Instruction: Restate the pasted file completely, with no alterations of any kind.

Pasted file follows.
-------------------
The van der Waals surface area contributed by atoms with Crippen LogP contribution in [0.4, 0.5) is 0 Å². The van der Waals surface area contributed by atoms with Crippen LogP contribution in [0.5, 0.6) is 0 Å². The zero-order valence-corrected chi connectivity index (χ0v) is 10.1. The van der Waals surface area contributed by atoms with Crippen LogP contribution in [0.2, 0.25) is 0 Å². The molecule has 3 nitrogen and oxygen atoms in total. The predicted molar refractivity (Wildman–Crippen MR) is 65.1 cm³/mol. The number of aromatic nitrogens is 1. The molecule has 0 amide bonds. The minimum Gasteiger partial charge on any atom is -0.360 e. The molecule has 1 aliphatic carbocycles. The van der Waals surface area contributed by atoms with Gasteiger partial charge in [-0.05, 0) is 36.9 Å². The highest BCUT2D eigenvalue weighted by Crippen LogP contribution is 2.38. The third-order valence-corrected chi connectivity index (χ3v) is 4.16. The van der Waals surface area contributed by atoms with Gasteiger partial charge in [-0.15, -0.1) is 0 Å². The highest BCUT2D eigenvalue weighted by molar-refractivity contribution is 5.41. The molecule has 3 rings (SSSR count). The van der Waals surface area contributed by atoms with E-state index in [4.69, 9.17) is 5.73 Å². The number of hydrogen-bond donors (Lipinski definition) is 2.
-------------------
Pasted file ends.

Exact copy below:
The van der Waals surface area contributed by atoms with Crippen LogP contribution in [0.4, 0.5) is 0 Å². The van der Waals surface area contributed by atoms with Crippen LogP contribution in [0.5, 0.6) is 0 Å². The zero-order valence-corrected chi connectivity index (χ0v) is 10.1. The van der Waals surface area contributed by atoms with Crippen LogP contribution in [0.2, 0.25) is 0 Å². The molecule has 3 nitrogen and oxygen atoms in total. The predicted molar refractivity (Wildman–Crippen MR) is 65.1 cm³/mol. The number of aromatic nitrogens is 1. The molecule has 0 amide bonds. The minimum Gasteiger partial charge on any atom is -0.360 e. The molecule has 1 aliphatic carbocycles. The van der Waals surface area contributed by atoms with Gasteiger partial charge in [-0.05, 0) is 36.9 Å². The highest BCUT2D eigenvalue weighted by Crippen LogP contribution is 2.38. The third-order valence-corrected chi connectivity index (χ3v) is 4.16. The van der Waals surface area contributed by atoms with Gasteiger partial charge in [-0.15, -0.1) is 0 Å². The highest BCUT2D eigenvalue weighted by molar-refractivity contribution is 5.41. The molecule has 3 rings (SSSR count). The van der Waals surface area contributed by atoms with E-state index in [4.69, 9.17) is 5.73 Å². The number of hydrogen-bond donors (Lipinski definition) is 2.